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Charles Darwin Obituary

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Charles Darwin - Obituary Darwin's Childhood and Education Charles Darwin was born in the city of Shrewsbury, England and was raised as a fifth child by a wealthy family. (His father was a physician and son of Erasmus Darwin, a poet, philosopher and naturalist). Sadly Charles's mother Susannah Wedgewood died when Charles was just eight years old. In 1825, Darwin graduated from the elite school at Shrewsbury. He then attended the University of Edinburgh to study medicine. In 1927 he dropped out and entered the University of Cambridge in order to become a clergyman for the Church of England. There he met Adam Sedgwick and John Stevens Henslow. These two people where influential figures in his life. ...read more.


These islands had plants and animals that are found nowhere else in the world. Darwin was surprised to discover that each island had its own particular kind of tortoise (slight variations). He wanted to find out why this was. When he got home he found that the birds had slightly different features on each island and on the South American mainland and from this observation he developed his theory of natural selection. This theory proposed that although most young animals die, the ones that survive are the ones best suited to their environments and way of life. His theory of evolution is based on this idea .If every now and again an animal is born which has some feature which gives it a survival advantage, it will survive, and so will its offspring with the same features. ...read more.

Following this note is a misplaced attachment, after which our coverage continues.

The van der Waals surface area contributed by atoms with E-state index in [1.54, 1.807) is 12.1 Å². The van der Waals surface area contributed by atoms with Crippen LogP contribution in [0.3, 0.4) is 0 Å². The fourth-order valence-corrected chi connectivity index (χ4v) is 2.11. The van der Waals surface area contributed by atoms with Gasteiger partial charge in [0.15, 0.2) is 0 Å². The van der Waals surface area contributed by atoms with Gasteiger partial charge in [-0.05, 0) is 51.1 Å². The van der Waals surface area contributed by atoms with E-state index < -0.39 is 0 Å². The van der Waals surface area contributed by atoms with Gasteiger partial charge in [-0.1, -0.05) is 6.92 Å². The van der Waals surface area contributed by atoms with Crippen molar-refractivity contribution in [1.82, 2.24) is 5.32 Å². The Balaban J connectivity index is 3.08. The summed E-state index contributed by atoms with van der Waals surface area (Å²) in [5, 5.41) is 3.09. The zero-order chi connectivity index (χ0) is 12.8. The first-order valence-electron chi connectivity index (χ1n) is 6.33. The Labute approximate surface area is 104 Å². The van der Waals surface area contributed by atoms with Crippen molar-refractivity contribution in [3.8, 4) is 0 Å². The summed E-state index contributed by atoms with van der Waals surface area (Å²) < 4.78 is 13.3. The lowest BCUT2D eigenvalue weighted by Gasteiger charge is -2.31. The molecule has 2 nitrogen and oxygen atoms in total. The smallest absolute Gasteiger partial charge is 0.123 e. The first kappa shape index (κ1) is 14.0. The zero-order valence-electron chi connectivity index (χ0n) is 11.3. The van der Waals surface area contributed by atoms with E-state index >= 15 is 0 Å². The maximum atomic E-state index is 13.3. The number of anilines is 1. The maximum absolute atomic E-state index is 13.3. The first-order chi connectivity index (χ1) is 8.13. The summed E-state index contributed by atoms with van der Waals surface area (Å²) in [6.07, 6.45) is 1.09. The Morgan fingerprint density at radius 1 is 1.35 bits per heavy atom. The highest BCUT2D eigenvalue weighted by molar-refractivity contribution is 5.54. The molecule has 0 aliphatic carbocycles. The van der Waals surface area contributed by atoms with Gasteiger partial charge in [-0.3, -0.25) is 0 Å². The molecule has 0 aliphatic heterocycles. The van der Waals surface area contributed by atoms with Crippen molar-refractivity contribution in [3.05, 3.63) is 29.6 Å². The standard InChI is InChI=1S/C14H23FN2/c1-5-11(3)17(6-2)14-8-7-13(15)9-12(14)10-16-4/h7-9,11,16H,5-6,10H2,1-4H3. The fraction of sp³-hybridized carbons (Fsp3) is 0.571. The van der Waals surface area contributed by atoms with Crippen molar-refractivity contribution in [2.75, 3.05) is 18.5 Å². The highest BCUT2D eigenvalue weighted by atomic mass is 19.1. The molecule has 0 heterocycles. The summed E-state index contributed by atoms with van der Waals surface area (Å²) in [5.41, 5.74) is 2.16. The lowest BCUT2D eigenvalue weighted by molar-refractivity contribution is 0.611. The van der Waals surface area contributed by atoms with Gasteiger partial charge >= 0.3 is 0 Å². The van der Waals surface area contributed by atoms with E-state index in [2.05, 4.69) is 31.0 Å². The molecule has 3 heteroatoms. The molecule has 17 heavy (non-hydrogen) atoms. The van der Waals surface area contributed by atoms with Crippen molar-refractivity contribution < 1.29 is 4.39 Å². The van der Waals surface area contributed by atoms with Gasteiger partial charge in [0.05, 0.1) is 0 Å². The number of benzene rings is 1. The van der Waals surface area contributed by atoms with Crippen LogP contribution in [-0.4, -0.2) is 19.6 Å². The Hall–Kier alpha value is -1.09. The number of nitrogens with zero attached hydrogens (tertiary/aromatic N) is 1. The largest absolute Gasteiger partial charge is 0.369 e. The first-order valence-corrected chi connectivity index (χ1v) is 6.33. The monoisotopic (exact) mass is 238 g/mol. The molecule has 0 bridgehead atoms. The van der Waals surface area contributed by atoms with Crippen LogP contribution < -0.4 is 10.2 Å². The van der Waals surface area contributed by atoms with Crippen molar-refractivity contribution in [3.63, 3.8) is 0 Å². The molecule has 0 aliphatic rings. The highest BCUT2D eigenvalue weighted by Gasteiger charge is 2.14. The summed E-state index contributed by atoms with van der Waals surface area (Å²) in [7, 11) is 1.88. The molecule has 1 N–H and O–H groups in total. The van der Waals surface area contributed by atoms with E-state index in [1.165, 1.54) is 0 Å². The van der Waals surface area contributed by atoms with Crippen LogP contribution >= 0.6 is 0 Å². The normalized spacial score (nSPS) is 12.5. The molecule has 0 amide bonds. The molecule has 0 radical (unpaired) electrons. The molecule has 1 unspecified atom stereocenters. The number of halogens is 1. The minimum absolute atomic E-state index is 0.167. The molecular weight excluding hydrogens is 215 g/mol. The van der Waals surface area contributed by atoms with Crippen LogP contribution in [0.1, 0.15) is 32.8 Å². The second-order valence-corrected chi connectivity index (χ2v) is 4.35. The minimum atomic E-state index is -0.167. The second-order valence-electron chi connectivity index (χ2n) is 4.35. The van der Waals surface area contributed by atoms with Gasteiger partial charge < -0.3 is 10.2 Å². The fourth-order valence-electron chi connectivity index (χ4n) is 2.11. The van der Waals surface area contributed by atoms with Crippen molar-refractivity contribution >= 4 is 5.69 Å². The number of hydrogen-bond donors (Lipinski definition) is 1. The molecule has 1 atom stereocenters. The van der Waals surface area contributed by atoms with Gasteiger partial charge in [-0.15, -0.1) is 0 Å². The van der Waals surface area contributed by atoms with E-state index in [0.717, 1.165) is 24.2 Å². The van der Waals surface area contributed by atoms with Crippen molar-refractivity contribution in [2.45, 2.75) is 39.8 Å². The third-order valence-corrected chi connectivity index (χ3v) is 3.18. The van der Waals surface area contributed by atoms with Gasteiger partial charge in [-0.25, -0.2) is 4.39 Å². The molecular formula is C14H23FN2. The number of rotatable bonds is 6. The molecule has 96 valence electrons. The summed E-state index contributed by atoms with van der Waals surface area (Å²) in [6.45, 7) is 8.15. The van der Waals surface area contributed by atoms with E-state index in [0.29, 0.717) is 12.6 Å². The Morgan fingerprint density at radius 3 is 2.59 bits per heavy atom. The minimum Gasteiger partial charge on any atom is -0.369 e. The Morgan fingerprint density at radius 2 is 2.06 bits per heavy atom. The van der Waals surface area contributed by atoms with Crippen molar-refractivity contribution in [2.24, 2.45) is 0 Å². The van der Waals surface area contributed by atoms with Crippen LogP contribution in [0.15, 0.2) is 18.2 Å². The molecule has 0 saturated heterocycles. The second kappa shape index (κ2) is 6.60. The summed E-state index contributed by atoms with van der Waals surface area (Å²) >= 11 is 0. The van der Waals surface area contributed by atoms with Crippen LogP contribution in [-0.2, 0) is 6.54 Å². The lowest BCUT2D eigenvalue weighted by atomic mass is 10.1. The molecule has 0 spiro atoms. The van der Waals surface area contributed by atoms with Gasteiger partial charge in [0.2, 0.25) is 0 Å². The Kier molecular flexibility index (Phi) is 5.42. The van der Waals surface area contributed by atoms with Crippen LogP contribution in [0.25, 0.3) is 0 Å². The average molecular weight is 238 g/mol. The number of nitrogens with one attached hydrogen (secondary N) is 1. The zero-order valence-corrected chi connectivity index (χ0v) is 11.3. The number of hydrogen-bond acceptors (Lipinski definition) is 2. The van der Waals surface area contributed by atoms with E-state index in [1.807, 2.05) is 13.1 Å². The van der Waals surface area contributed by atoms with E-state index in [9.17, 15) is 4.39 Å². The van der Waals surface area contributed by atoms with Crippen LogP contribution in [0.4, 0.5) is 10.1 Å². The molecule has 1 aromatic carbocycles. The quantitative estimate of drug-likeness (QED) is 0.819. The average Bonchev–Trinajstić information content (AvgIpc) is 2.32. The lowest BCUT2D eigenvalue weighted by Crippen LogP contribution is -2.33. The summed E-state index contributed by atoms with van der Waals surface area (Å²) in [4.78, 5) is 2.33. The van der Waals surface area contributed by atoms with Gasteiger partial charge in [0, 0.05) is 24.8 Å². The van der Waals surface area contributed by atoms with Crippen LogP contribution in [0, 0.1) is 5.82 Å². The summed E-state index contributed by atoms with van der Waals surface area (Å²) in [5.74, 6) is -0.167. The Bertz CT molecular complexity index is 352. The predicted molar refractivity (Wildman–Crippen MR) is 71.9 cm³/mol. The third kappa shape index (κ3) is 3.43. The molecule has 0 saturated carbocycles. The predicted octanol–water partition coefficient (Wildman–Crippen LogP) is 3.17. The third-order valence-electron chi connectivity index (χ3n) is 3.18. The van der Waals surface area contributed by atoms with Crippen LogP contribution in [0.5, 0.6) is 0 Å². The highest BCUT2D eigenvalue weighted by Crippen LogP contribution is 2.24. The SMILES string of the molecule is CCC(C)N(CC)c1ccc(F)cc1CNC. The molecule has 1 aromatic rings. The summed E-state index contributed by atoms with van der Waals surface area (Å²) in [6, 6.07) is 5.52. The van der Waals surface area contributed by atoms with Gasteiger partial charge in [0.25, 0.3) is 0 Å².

Darwin's Theory was Expanding on the Theories of Ancient Philosopher The theory of evolution came into view by the re-awakening of ancient materialistic philosophies and became widespread in the 19th century. This philosophy supposes that matter is absolute and infinite. This materialistic philosophy does not hold anything to be real except the matter, so it tries to explain the universe and nature through purely material factors. Since it denies creation right from the start, it puts forward that every being, whether animate or inanimate, appeared without any means of creation, but by mere coincidence and then acquired an order. However, the human mind is organised to comprehend the existence of an organising will wherever it sees an order. Materialistic philosophy, which is contrary to this very basic characteristic of the human mind, produced "the theory of evolution" in the middle of the 19th century. ...read more.

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